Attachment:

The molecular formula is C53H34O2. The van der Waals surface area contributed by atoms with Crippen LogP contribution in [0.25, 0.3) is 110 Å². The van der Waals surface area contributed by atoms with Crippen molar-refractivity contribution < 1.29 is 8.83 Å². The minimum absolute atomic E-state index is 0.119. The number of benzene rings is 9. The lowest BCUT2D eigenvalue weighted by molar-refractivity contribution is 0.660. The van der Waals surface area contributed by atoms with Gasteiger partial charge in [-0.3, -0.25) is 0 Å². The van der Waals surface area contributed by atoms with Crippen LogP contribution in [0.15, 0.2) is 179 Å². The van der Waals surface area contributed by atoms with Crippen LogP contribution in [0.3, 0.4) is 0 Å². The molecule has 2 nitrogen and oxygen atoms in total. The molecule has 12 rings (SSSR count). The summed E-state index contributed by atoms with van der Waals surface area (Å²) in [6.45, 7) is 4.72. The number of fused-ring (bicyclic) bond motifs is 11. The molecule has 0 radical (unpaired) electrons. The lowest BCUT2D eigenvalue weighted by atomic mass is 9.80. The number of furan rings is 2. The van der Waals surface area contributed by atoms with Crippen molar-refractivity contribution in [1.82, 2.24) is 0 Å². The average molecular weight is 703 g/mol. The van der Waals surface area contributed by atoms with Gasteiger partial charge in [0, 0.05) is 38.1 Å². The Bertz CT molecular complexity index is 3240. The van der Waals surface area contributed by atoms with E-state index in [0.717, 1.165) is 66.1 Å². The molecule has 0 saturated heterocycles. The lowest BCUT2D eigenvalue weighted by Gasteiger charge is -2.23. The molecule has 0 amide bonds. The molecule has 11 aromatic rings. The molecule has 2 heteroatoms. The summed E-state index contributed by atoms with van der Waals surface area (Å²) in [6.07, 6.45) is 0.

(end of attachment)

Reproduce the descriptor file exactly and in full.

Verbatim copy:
The molecular formula is C53H34O2. The van der Waals surface area contributed by atoms with Crippen LogP contribution in [0.25, 0.3) is 110 Å². The van der Waals surface area contributed by atoms with Crippen molar-refractivity contribution < 1.29 is 8.83 Å². The minimum absolute atomic E-state index is 0.119. The number of benzene rings is 9. The lowest BCUT2D eigenvalue weighted by molar-refractivity contribution is 0.660. The van der Waals surface area contributed by atoms with Gasteiger partial charge in [-0.3, -0.25) is 0 Å². The van der Waals surface area contributed by atoms with Crippen LogP contribution in [0.15, 0.2) is 179 Å². The van der Waals surface area contributed by atoms with Crippen LogP contribution in [0.3, 0.4) is 0 Å². The molecule has 2 nitrogen and oxygen atoms in total. The molecule has 12 rings (SSSR count). The summed E-state index contributed by atoms with van der Waals surface area (Å²) in [6.45, 7) is 4.72. The number of fused-ring (bicyclic) bond motifs is 11. The molecule has 0 radical (unpaired) electrons. The lowest BCUT2D eigenvalue weighted by atomic mass is 9.80. The number of furan rings is 2. The van der Waals surface area contributed by atoms with Crippen molar-refractivity contribution in [1.82, 2.24) is 0 Å². The average molecular weight is 703 g/mol. The van der Waals surface area contributed by atoms with Gasteiger partial charge in [0, 0.05) is 38.1 Å². The Bertz CT molecular complexity index is 3240. The van der Waals surface area contributed by atoms with E-state index in [0.717, 1.165) is 66.1 Å². The molecule has 0 saturated heterocycles. The lowest BCUT2D eigenvalue weighted by Gasteiger charge is -2.23. The molecule has 0 amide bonds. The molecule has 11 aromatic rings. The molecule has 2 heteroatoms. The summed E-state index contributed by atoms with van der Waals surface area (Å²) in [6.07, 6.45) is 0.